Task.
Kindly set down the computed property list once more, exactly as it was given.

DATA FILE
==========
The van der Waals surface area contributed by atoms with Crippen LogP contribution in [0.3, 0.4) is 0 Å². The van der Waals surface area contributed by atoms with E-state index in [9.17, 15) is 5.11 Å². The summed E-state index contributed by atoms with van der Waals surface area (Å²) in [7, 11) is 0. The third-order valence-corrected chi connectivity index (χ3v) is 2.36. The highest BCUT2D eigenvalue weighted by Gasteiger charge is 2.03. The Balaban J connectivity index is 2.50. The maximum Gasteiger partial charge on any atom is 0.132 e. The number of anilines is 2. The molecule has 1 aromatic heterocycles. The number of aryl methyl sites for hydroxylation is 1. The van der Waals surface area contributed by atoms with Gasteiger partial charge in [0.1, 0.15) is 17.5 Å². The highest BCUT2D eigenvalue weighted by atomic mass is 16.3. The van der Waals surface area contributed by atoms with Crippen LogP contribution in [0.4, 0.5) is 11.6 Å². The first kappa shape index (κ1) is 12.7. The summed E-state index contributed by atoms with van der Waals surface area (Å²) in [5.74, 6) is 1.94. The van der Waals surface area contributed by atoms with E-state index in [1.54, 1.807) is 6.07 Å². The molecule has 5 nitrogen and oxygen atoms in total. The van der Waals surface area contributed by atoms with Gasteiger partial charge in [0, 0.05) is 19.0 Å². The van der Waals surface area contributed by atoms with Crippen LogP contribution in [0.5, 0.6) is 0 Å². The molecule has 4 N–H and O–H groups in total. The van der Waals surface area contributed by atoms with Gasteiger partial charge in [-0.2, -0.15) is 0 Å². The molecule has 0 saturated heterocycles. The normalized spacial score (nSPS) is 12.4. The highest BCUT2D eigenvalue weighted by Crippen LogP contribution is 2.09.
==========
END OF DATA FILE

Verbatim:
The van der Waals surface area contributed by atoms with Crippen LogP contribution in [0.3, 0.4) is 0 Å². The van der Waals surface area contributed by atoms with E-state index in [9.17, 15) is 5.11 Å². The summed E-state index contributed by atoms with van der Waals surface area (Å²) in [7, 11) is 0. The third-order valence-corrected chi connectivity index (χ3v) is 2.36. The highest BCUT2D eigenvalue weighted by Gasteiger charge is 2.03. The Balaban J connectivity index is 2.50. The maximum Gasteiger partial charge on any atom is 0.132 e. The number of anilines is 2. The molecule has 1 aromatic heterocycles. The number of aryl methyl sites for hydroxylation is 1. The van der Waals surface area contributed by atoms with Gasteiger partial charge in [0.1, 0.15) is 17.5 Å². The highest BCUT2D eigenvalue weighted by atomic mass is 16.3. The van der Waals surface area contributed by atoms with Crippen LogP contribution in [0.4, 0.5) is 11.6 Å². The first kappa shape index (κ1) is 12.7. The summed E-state index contributed by atoms with van der Waals surface area (Å²) in [5.74, 6) is 1.94. The van der Waals surface area contributed by atoms with E-state index in [1.54, 1.807) is 6.07 Å². The molecule has 5 nitrogen and oxygen atoms in total. The van der Waals surface area contributed by atoms with Gasteiger partial charge in [0, 0.05) is 19.0 Å². The van der Waals surface area contributed by atoms with Crippen LogP contribution in [0.5, 0.6) is 0 Å². The molecule has 4 N–H and O–H groups in total. The van der Waals surface area contributed by atoms with Gasteiger partial charge in [-0.2, -0.15) is 0 Å². The molecule has 0 saturated heterocycles. The normalized spacial score (nSPS) is 12.4. The highest BCUT2D eigenvalue weighted by Crippen LogP contribution is 2.09.